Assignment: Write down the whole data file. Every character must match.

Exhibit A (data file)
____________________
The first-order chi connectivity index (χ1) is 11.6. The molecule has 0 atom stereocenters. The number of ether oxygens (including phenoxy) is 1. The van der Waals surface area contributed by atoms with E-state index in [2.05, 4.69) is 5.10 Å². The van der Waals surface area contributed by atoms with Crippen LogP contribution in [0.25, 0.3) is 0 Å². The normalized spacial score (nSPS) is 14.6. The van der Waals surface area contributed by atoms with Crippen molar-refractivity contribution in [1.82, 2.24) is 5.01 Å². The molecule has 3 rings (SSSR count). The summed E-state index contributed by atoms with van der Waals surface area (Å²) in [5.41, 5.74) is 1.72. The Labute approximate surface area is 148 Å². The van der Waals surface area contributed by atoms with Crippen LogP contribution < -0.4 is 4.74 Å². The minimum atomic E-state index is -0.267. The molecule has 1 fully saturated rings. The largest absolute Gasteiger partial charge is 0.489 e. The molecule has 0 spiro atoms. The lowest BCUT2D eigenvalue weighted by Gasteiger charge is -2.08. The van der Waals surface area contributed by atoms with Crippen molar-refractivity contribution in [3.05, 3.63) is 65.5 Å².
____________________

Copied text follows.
The first-order chi connectivity index (χ1) is 11.6. The molecule has 0 atom stereocenters. The number of ether oxygens (including phenoxy) is 1. The van der Waals surface area contributed by atoms with E-state index in [2.05, 4.69) is 5.10 Å². The van der Waals surface area contributed by atoms with Crippen LogP contribution in [0.25, 0.3) is 0 Å². The normalized spacial score (nSPS) is 14.6. The van der Waals surface area contributed by atoms with Crippen molar-refractivity contribution in [1.82, 2.24) is 5.01 Å². The molecule has 3 rings (SSSR count). The summed E-state index contributed by atoms with van der Waals surface area (Å²) in [5.41, 5.74) is 1.72. The Labute approximate surface area is 148 Å². The van der Waals surface area contributed by atoms with Crippen LogP contribution < -0.4 is 4.74 Å². The minimum atomic E-state index is -0.267. The molecule has 1 fully saturated rings. The largest absolute Gasteiger partial charge is 0.489 e. The molecule has 0 spiro atoms. The lowest BCUT2D eigenvalue weighted by Gasteiger charge is -2.08. The van der Waals surface area contributed by atoms with Crippen molar-refractivity contribution in [3.05, 3.63) is 65.5 Å².